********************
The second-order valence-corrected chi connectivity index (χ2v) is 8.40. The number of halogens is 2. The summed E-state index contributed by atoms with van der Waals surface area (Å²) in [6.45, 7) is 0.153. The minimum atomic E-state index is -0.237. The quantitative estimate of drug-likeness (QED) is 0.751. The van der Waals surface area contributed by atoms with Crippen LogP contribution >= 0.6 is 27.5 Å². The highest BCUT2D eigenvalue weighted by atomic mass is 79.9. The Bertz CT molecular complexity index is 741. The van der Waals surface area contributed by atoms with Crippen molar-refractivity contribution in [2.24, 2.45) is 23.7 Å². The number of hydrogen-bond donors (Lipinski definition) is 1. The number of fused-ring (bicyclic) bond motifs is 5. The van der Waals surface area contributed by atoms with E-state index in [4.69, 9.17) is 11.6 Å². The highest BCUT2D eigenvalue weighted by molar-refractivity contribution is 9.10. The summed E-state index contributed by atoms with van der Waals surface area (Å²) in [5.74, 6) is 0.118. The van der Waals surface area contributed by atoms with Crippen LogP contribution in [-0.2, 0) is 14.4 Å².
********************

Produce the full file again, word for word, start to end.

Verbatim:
The second-order valence-corrected chi connectivity index (χ2v) is 8.40. The number of halogens is 2. The summed E-state index contributed by atoms with van der Waals surface area (Å²) in [6.45, 7) is 0.153. The minimum atomic E-state index is -0.237. The quantitative estimate of drug-likeness (QED) is 0.751. The van der Waals surface area contributed by atoms with Crippen LogP contribution >= 0.6 is 27.5 Å². The highest BCUT2D eigenvalue weighted by atomic mass is 79.9. The Bertz CT molecular complexity index is 741. The van der Waals surface area contributed by atoms with Crippen molar-refractivity contribution in [2.24, 2.45) is 23.7 Å². The number of hydrogen-bond donors (Lipinski definition) is 1. The number of fused-ring (bicyclic) bond motifs is 5. The van der Waals surface area contributed by atoms with E-state index in [4.69, 9.17) is 11.6 Å². The highest BCUT2D eigenvalue weighted by molar-refractivity contribution is 9.10. The summed E-state index contributed by atoms with van der Waals surface area (Å²) in [5.74, 6) is 0.118. The van der Waals surface area contributed by atoms with Crippen LogP contribution in [-0.2, 0) is 14.4 Å².